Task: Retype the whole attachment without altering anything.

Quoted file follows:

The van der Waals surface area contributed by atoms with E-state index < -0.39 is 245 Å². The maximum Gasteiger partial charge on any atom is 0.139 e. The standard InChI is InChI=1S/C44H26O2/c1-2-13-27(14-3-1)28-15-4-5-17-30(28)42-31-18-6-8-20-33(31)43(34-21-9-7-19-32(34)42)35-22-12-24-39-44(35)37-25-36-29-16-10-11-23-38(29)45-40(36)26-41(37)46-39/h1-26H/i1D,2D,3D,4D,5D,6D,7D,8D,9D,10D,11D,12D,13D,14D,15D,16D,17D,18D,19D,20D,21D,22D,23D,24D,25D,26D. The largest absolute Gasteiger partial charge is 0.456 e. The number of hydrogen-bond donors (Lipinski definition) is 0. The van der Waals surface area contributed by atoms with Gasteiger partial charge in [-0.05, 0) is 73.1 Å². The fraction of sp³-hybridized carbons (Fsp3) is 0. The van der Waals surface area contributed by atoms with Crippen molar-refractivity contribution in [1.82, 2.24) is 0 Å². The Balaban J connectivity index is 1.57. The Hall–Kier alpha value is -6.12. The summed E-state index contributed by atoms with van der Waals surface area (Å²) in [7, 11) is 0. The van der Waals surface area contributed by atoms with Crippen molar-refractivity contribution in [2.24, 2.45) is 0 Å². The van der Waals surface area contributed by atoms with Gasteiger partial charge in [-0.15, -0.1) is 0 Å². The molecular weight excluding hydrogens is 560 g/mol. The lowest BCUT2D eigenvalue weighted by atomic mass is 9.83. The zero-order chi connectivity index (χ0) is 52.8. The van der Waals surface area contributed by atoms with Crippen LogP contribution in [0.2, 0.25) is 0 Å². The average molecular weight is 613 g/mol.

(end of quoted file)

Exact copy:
The van der Waals surface area contributed by atoms with E-state index < -0.39 is 245 Å². The maximum Gasteiger partial charge on any atom is 0.139 e. The standard InChI is InChI=1S/C44H26O2/c1-2-13-27(14-3-1)28-15-4-5-17-30(28)42-31-18-6-8-20-33(31)43(34-21-9-7-19-32(34)42)35-22-12-24-39-44(35)37-25-36-29-16-10-11-23-38(29)45-40(36)26-41(37)46-39/h1-26H/i1D,2D,3D,4D,5D,6D,7D,8D,9D,10D,11D,12D,13D,14D,15D,16D,17D,18D,19D,20D,21D,22D,23D,24D,25D,26D. The largest absolute Gasteiger partial charge is 0.456 e. The number of hydrogen-bond donors (Lipinski definition) is 0. The van der Waals surface area contributed by atoms with Gasteiger partial charge in [-0.05, 0) is 73.1 Å². The fraction of sp³-hybridized carbons (Fsp3) is 0. The van der Waals surface area contributed by atoms with Crippen molar-refractivity contribution in [1.82, 2.24) is 0 Å². The Balaban J connectivity index is 1.57. The Hall–Kier alpha value is -6.12. The summed E-state index contributed by atoms with van der Waals surface area (Å²) in [7, 11) is 0. The van der Waals surface area contributed by atoms with Crippen molar-refractivity contribution in [2.24, 2.45) is 0 Å². The van der Waals surface area contributed by atoms with Gasteiger partial charge in [-0.15, -0.1) is 0 Å². The molecular weight excluding hydrogens is 560 g/mol. The lowest BCUT2D eigenvalue weighted by atomic mass is 9.83. The zero-order chi connectivity index (χ0) is 52.8. The van der Waals surface area contributed by atoms with Crippen LogP contribution in [0.2, 0.25) is 0 Å². The average molecular weight is 613 g/mol.